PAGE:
Source: City of Norwich
A ten-year plan setting out the city council’s ambitious plans for its biodiversity agenda will be outlined at a council meeting on Tuesday 28 June.
The council’s draft Biodiversity Strategy sets out our key aspirations, aims and objectives and actions to guide this hugely important piece of work over the next decade.
It also describes how council policy and the Norwich 2040 City Vision will be effectively and reliably delivered upon.
The new strategy proposes an enhanced commitment to ‘create a city where biodiversity can recover and thrive, halt species decline and increase species abundance by 2030’, replacing the existing commitment to ‘protect and enhance biodiversity and habitat’ which was published previously in the Environmental Strategy (2020-25). The council’s target of increasing species abundance by 2030 exceeds central government’s ambition of only halting species decline by this time.
The new strategy has two principal outcomes:
- The development of a Nature Recovery Network (NRN) for Norwich which will be created by inviting coordinated action from residents, the business community, voluntary groups and charities who own wildlife sites, to work together towards the common goal of sustained nature recovery.
- Aligning council operations with the strategy to contribute to the NRN by improving biodiversity in parks, open spaces and the green spaces in and around our buildings.
Alongside the principal outcomes, the strategy also seeks to:
- improve wellbeing through improved access to nature
- enhance tourism and visitor experience
- reduce heat, drought, flood risk and other impacts of climate change, improve air quality and water quality in our rivers and surface water resources.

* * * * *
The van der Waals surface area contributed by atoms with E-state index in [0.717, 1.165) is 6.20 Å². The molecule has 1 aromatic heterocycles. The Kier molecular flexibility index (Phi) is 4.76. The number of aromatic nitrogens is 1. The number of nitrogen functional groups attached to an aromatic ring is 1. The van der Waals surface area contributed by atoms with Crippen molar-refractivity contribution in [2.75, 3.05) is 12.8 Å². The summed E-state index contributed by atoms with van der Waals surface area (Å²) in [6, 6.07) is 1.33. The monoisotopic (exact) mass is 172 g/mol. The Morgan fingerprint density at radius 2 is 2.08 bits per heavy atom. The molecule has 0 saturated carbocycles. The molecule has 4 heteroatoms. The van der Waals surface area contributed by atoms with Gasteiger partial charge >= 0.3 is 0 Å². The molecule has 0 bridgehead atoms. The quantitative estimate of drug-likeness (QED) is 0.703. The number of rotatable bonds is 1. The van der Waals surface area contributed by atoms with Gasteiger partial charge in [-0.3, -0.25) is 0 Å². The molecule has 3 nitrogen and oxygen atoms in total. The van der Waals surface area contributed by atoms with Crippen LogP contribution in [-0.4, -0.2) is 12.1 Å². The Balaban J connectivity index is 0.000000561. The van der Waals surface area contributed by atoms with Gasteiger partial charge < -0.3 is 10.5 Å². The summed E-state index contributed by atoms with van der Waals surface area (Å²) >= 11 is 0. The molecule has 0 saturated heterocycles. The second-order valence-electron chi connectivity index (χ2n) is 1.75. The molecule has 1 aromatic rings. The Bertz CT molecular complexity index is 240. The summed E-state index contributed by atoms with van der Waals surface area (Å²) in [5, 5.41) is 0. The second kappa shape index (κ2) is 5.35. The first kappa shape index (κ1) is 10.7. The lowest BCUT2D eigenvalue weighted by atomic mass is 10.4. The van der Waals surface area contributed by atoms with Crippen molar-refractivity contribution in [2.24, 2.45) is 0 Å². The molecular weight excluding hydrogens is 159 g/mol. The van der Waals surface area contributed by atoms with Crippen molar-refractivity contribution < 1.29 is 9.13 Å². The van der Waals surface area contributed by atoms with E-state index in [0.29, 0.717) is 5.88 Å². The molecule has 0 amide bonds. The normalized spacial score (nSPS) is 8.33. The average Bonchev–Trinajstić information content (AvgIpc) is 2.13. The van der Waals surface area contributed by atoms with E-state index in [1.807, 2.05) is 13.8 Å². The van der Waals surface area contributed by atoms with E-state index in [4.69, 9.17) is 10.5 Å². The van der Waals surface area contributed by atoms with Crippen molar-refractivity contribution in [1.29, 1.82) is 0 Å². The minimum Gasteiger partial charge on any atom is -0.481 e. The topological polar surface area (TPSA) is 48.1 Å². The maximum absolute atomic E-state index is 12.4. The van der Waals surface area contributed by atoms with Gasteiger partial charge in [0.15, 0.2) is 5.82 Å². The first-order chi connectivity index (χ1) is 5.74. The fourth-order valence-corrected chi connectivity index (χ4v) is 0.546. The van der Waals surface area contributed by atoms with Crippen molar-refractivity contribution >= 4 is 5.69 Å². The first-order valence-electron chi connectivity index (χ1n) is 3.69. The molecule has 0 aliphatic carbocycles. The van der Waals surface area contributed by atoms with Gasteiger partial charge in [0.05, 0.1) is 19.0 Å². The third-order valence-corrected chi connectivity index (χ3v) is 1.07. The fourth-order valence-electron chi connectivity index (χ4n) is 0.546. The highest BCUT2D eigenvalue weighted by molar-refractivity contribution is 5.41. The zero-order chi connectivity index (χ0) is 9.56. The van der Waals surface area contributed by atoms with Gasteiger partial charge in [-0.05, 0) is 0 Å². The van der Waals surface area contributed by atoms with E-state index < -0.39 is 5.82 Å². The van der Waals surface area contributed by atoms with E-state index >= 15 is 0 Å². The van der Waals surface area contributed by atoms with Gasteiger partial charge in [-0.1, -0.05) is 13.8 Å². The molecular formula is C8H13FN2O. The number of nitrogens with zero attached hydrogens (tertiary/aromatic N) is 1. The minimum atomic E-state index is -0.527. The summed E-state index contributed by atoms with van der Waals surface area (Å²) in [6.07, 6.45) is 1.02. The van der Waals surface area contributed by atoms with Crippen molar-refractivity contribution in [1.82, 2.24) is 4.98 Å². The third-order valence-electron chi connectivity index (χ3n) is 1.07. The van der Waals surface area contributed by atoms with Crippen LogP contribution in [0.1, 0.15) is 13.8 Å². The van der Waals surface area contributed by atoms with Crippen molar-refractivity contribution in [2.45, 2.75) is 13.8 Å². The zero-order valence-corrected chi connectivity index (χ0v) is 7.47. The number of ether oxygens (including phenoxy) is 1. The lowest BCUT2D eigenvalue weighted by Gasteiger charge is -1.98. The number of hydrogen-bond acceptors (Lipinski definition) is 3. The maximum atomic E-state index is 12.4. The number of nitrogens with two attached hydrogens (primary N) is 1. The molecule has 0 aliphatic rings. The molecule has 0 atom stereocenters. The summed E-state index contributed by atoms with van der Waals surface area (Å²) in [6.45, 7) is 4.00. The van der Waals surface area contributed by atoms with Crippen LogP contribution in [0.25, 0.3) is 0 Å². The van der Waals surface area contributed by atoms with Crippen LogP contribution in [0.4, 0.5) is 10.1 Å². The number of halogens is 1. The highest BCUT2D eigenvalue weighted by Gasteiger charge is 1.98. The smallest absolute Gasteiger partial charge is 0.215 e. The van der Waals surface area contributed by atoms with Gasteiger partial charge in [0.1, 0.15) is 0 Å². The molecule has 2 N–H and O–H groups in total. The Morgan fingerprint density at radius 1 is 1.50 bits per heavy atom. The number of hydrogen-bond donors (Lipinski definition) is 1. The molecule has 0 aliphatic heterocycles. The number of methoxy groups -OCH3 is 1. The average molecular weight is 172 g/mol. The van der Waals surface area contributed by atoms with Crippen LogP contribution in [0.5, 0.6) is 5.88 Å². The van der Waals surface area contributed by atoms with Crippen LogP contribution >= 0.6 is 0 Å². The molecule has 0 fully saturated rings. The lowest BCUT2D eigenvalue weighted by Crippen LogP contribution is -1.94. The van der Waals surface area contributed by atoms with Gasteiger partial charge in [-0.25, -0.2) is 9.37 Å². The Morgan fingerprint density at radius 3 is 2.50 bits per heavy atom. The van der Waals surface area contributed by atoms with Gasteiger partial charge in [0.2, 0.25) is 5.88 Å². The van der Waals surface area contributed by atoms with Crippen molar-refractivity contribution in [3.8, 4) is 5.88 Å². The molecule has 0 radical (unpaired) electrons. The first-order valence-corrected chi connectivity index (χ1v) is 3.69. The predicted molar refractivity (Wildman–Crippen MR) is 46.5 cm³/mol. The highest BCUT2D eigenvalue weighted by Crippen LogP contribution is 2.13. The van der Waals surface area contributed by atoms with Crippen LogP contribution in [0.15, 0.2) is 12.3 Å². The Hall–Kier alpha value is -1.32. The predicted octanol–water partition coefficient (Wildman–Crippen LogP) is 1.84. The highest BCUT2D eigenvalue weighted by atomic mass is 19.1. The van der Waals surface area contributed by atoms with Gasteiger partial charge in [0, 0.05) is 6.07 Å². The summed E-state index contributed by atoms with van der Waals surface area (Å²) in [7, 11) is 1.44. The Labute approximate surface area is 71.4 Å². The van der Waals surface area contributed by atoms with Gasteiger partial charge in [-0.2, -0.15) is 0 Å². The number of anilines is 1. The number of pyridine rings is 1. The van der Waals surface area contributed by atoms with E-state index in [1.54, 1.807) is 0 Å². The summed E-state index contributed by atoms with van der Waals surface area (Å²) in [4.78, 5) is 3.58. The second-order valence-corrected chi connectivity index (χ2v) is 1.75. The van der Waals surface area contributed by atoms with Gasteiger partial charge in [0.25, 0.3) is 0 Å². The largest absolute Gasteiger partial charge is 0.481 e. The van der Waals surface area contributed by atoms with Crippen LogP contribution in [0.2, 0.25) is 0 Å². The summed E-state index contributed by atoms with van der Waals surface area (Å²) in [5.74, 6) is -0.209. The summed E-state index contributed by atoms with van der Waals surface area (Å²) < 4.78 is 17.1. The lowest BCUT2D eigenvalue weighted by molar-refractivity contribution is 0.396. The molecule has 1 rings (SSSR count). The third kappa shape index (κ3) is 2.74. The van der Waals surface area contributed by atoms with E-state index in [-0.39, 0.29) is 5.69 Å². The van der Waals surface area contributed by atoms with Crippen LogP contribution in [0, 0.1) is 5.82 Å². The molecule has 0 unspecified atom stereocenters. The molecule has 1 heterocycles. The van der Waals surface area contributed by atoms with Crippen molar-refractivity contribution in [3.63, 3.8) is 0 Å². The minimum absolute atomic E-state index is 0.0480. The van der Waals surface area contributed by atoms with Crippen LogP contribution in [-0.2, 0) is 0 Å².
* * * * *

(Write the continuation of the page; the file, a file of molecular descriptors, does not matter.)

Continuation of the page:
Councillor Adam Giles, cabinet member with responsibility for biodiversity, said: “We have a proud track record of success in measures at our parks and green spaces to enhance biodiversity. This new strategy sets our ambitious targets to go further and faster – a key document which continues to demonstrate our commitment to put biodiversity at the centre of what the council does, support our wider aim of responding effectively to the climate emergency and lead on educating us in the immense value of our biodiversity being able to prosper.”
Councillor Emma Hampton, cabinet member with responsibility for climate change, added: “Taking action to redress the climate and environmental emergencies are key policy priorities for the council and form central planks of the Norwich 2040 City Vision. That vision sets commitments for a transition to clean energy by 2040 and becoming carbon neutral by 2050. These commitments are part of five wider themes, which include biodiversity improvement and form the foundation of a shared and long-term vision for the city.”
The strategy has been informed by external expert advice from the East of England LGA, a pre-draft public consultation via an event at the Halls in November 2021, and digital engagement via the Get Talking Norwich website.
The draft strategy will be published for external consultation over the summer. This will include engagement with communities and individuals as well as city councillors, subject matter experts, strategic partners and other interested parties. Full details of the consultation communication plan, and final timelines, are being developed. The consultation will begin later this summer with plans to implement the new strategy by the end of the year. The draft document will be considered by the Climate and Environment Emergency Executive Panel on Tuesday 28 June.